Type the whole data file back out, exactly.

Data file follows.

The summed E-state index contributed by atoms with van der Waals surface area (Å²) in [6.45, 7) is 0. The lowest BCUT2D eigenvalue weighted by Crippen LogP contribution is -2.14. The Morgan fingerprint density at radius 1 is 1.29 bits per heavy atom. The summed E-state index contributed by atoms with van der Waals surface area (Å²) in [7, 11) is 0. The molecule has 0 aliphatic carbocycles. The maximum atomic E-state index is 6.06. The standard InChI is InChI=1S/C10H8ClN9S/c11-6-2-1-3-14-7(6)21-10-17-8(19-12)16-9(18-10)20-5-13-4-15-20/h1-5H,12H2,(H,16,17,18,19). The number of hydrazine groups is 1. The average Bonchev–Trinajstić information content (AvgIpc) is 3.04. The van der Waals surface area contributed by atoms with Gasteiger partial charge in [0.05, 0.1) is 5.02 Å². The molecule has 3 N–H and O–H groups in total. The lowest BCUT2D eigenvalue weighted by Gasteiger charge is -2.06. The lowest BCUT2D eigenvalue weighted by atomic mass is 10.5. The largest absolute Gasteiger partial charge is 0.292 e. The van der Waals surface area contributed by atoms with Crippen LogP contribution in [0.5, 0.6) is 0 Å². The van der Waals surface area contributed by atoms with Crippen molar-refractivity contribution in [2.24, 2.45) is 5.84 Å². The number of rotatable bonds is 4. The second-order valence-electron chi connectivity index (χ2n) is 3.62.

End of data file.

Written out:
The summed E-state index contributed by atoms with van der Waals surface area (Å²) in [6.45, 7) is 0. The lowest BCUT2D eigenvalue weighted by Crippen LogP contribution is -2.14. The Morgan fingerprint density at radius 1 is 1.29 bits per heavy atom. The summed E-state index contributed by atoms with van der Waals surface area (Å²) in [7, 11) is 0. The molecule has 0 aliphatic carbocycles. The maximum atomic E-state index is 6.06. The standard InChI is InChI=1S/C10H8ClN9S/c11-6-2-1-3-14-7(6)21-10-17-8(19-12)16-9(18-10)20-5-13-4-15-20/h1-5H,12H2,(H,16,17,18,19). The number of hydrazine groups is 1. The average Bonchev–Trinajstić information content (AvgIpc) is 3.04. The van der Waals surface area contributed by atoms with Gasteiger partial charge in [0.05, 0.1) is 5.02 Å². The molecule has 3 N–H and O–H groups in total. The lowest BCUT2D eigenvalue weighted by Gasteiger charge is -2.06. The lowest BCUT2D eigenvalue weighted by atomic mass is 10.5. The largest absolute Gasteiger partial charge is 0.292 e. The van der Waals surface area contributed by atoms with Crippen LogP contribution in [0.5, 0.6) is 0 Å². The van der Waals surface area contributed by atoms with Crippen molar-refractivity contribution in [2.24, 2.45) is 5.84 Å². The number of rotatable bonds is 4. The second-order valence-electron chi connectivity index (χ2n) is 3.62.